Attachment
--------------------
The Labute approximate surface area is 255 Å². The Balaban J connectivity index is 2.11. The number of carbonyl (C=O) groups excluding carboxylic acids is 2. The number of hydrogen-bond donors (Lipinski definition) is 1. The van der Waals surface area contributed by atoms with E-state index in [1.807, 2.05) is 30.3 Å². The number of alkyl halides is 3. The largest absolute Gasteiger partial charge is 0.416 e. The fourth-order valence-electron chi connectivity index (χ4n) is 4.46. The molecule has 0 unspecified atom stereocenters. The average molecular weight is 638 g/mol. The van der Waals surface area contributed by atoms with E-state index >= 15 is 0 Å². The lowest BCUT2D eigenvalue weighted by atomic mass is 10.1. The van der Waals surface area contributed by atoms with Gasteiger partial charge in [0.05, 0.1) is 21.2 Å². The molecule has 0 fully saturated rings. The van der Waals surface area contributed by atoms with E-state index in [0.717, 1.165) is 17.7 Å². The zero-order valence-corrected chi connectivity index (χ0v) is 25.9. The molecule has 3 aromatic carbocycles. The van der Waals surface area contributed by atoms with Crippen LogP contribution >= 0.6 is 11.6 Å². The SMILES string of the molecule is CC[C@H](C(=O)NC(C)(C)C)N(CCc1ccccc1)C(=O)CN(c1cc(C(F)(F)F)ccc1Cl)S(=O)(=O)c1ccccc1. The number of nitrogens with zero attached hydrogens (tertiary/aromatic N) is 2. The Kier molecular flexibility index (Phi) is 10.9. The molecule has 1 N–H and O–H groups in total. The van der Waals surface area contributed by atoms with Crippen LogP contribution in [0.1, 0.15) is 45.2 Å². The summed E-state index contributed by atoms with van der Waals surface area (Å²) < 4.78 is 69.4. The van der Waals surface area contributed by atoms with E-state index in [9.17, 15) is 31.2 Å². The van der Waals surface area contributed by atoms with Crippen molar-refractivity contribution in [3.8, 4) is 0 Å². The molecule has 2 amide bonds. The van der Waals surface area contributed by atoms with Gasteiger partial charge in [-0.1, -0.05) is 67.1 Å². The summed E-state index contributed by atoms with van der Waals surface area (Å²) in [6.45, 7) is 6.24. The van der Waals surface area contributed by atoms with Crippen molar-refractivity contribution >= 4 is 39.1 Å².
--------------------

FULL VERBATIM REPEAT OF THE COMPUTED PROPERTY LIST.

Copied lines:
The Labute approximate surface area is 255 Å². The Balaban J connectivity index is 2.11. The number of carbonyl (C=O) groups excluding carboxylic acids is 2. The number of hydrogen-bond donors (Lipinski definition) is 1. The van der Waals surface area contributed by atoms with E-state index in [1.807, 2.05) is 30.3 Å². The number of alkyl halides is 3. The largest absolute Gasteiger partial charge is 0.416 e. The fourth-order valence-electron chi connectivity index (χ4n) is 4.46. The molecule has 0 unspecified atom stereocenters. The average molecular weight is 638 g/mol. The van der Waals surface area contributed by atoms with E-state index >= 15 is 0 Å². The lowest BCUT2D eigenvalue weighted by atomic mass is 10.1. The van der Waals surface area contributed by atoms with Gasteiger partial charge in [0.05, 0.1) is 21.2 Å². The molecule has 0 fully saturated rings. The van der Waals surface area contributed by atoms with E-state index in [0.717, 1.165) is 17.7 Å². The zero-order valence-corrected chi connectivity index (χ0v) is 25.9. The molecule has 3 aromatic carbocycles. The van der Waals surface area contributed by atoms with Crippen LogP contribution >= 0.6 is 11.6 Å². The SMILES string of the molecule is CC[C@H](C(=O)NC(C)(C)C)N(CCc1ccccc1)C(=O)CN(c1cc(C(F)(F)F)ccc1Cl)S(=O)(=O)c1ccccc1. The number of nitrogens with zero attached hydrogens (tertiary/aromatic N) is 2. The Kier molecular flexibility index (Phi) is 10.9. The molecule has 1 N–H and O–H groups in total. The van der Waals surface area contributed by atoms with Crippen LogP contribution in [0.1, 0.15) is 45.2 Å². The summed E-state index contributed by atoms with van der Waals surface area (Å²) < 4.78 is 69.4. The van der Waals surface area contributed by atoms with E-state index in [9.17, 15) is 31.2 Å². The van der Waals surface area contributed by atoms with Crippen molar-refractivity contribution in [3.8, 4) is 0 Å². The molecule has 2 amide bonds. The van der Waals surface area contributed by atoms with Gasteiger partial charge in [-0.1, -0.05) is 67.1 Å². The summed E-state index contributed by atoms with van der Waals surface area (Å²) in [6.45, 7) is 6.24. The van der Waals surface area contributed by atoms with Crippen molar-refractivity contribution >= 4 is 39.1 Å².